What does this mean for employers who will recruit overseas nationals on and after 1 January 2021?

Unless the migrant has an alternative route of entry, employers will need to sponsor the migrant through either the Skilled Worker or Tier 2 (ICT) visa routes. This will significantly increase the time it takes to recruit (arranging sponsorship through these routes can take several months) and it can be expensive; employers will need to pay a fee to assign a Certificate of Sponsorship to the migrant (£199) and the Immigration Skills Charge (£1,000 per migrant per year of sponsorship). The migrant will also need to pay for the visa itself (costing between £409 and £1,480) and the Immigration Health Surcharge (currently £400 per year but increasing to £624 per year from 1 October 2020). These fees are in addition to any fees the employer may need to incur in applying for or renewing a sponsor license if required (costing up to £1,476).

What should employers be doing?

You should:

  1. Review your existing workforce. You should identify the number of EU nationals (and those who have the right to work in the UK by virtue of their relationship with an EU national) in your workforce. You should encourage those who have yet to do so to make their EUSS application. The application is free and can be completed online.
  2. Review your recruitment and global mobility strategy. You should examine how heavily your business relies on EU nationals and consider whether this approach remains viable, given the additional costs, time and resource involved in sponsoring a migrant under the Skilled Worker or Tier 2 (ICT) routes and maintaining a sponsor license. Your recruitment processes should be updated depending on the outcome of this review, although you should take care that your recruitment processes are not discriminatory.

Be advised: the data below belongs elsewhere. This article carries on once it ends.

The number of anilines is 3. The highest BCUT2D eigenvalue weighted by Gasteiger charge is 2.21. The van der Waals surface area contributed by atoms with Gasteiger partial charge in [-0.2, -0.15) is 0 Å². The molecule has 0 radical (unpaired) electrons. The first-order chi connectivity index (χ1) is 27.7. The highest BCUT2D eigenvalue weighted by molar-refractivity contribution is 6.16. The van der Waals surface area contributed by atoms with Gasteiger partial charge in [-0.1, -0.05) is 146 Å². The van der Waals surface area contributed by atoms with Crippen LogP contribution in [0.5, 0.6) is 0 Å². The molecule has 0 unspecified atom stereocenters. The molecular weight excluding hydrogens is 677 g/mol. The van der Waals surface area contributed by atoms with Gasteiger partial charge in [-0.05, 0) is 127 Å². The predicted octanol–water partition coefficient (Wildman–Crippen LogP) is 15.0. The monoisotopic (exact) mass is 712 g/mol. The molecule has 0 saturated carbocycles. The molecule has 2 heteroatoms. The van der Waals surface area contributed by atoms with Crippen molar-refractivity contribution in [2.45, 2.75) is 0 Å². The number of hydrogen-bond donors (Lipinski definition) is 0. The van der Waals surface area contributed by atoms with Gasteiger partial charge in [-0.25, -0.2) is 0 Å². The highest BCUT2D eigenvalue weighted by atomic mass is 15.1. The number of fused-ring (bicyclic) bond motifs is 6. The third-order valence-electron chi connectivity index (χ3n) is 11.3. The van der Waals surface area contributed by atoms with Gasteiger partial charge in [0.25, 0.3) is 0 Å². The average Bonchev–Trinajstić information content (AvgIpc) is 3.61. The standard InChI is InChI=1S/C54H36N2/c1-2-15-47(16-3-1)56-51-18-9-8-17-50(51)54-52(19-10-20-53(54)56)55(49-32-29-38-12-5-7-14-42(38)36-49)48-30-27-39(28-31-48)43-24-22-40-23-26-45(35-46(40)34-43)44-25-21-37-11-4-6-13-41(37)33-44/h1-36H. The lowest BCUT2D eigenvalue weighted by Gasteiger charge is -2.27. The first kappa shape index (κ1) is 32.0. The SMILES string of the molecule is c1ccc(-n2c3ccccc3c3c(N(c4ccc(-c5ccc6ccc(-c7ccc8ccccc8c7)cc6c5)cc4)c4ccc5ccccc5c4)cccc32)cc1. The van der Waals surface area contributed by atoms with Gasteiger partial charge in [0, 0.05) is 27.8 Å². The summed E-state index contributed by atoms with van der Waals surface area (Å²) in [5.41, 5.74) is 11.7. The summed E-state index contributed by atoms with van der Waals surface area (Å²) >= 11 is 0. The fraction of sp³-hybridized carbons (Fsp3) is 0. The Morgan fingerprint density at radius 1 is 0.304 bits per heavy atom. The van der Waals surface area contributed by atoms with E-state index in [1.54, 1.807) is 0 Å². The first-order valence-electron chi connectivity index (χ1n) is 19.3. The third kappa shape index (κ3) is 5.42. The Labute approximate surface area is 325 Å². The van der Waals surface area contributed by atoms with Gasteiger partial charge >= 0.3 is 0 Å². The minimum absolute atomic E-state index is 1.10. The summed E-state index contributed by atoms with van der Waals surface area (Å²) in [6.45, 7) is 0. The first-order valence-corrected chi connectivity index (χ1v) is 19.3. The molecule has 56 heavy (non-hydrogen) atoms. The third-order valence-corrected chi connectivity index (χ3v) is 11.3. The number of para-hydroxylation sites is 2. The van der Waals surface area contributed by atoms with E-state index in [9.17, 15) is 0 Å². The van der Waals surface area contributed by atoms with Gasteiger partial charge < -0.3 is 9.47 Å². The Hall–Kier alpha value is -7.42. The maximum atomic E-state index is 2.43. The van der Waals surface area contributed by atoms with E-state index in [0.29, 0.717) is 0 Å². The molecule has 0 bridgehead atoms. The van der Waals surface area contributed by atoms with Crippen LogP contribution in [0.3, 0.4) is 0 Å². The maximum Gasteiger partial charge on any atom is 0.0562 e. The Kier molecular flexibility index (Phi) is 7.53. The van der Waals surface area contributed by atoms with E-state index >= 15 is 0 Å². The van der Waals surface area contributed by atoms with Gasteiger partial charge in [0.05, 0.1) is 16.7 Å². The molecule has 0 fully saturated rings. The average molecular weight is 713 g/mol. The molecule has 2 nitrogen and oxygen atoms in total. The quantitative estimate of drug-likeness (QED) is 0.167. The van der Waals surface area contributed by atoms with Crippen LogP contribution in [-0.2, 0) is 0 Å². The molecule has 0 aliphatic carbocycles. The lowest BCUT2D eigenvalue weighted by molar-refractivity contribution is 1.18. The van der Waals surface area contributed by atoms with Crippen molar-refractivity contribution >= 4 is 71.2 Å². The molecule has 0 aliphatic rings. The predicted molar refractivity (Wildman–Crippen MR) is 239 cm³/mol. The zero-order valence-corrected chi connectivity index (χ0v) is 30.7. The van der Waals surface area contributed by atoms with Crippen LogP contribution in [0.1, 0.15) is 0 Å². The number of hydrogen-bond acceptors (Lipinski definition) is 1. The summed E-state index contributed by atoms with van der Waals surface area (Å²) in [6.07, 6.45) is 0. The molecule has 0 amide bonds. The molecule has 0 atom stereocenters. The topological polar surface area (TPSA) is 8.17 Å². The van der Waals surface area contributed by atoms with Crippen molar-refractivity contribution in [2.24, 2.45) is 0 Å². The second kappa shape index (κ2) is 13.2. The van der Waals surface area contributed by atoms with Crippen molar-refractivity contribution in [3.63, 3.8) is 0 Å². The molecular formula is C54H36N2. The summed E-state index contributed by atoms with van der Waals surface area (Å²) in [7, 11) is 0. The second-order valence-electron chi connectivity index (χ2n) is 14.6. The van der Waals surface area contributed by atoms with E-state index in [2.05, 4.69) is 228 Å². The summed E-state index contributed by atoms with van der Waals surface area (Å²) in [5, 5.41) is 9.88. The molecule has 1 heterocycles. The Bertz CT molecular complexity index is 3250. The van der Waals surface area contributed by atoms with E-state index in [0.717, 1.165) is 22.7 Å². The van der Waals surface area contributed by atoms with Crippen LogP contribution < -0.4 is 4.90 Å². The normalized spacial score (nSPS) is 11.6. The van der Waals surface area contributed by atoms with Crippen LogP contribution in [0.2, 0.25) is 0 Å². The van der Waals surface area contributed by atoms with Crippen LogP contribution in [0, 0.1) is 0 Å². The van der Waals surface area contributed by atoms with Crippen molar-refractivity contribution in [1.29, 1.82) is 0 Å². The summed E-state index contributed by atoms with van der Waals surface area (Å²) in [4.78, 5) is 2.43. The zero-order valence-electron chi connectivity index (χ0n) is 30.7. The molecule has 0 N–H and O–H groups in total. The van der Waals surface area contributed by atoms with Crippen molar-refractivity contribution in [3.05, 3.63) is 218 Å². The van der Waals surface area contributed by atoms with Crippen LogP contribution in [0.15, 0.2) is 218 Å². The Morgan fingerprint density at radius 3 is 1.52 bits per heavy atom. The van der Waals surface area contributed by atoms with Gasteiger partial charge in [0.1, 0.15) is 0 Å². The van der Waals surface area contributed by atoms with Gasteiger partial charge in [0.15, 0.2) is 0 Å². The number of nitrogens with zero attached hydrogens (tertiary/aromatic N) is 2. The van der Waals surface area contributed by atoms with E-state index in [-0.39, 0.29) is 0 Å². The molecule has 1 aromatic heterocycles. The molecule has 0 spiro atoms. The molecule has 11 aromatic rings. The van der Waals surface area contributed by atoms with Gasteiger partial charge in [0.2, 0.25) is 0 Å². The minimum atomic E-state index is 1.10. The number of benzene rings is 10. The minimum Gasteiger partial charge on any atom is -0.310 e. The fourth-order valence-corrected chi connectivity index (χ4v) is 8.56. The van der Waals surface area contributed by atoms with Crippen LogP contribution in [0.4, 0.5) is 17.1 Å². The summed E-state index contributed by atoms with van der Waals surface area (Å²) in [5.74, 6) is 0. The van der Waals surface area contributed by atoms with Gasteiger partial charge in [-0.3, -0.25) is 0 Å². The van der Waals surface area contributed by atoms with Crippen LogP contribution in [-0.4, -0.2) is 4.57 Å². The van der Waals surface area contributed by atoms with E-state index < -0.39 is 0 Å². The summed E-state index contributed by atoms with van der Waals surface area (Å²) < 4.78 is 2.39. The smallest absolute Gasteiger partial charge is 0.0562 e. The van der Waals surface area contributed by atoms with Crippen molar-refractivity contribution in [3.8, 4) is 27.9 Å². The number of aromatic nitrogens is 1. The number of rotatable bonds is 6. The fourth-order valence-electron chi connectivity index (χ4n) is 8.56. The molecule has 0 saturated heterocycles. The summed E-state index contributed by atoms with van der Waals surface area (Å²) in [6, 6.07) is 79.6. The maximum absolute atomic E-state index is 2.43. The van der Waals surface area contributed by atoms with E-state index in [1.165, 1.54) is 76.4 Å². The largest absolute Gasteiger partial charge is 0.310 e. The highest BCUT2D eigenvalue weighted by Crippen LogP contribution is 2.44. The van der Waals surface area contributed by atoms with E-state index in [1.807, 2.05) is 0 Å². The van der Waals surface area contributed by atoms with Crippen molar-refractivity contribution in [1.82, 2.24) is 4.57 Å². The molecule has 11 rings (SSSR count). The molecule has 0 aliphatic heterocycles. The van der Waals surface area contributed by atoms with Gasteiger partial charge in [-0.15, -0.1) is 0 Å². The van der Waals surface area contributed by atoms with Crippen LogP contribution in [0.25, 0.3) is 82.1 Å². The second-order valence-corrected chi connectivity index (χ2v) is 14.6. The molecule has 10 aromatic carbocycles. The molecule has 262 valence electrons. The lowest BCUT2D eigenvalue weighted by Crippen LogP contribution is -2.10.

3. Apply for a sponsor licence (if you don’t already have one). If EU or other migrants will continue to make up part of your workforce, you will need to apply for a sponsor license as soon as possible. This will allow you to sponsor incoming migrants so that they can apply for a visa. It can take several months to apply for and obtain a sponsor licence. You should act now in order to safeguard against any potential business interruption in the event you do not have a sponsor license set up in time.
  4. Train staff and allocate internal resources. You should ensure that your employees who are responsible for recruitment are trained on the UK’s new immigration system so that they are prepared for when the changes come into effect on 1 January 2021. This training will be particularly relevant for those involved in recruiting employees to your business. It will also be important for those who will have overall responsibility for ensuring that your organisation complies with its sponsor duties to be familiar with the Tier 2 and 5 Guidance and Immigration Rules.

It may be tempting, with Coronavirus continuing to take centre stage, to put off the thinking on this for the moment. However, if your organisation relies on EU workers as a mainstay of your workforce you would be well-advised to invest time now to appreciate the implications of the changes and take action sooner rather than later to make sure you and your workforce are well-prepared. We are advising many of our clients on what the changes to the UK’s immigration system means for their businesses and how they can prepare. If you would like to know more, please do not hesitate to get in touch.

Key contact

Adrian Martin

Adrian Martin Partner

  • Head of Employment
  • TUPE: Business Transfers and Outsourcing
  • Restructuring and Redundancy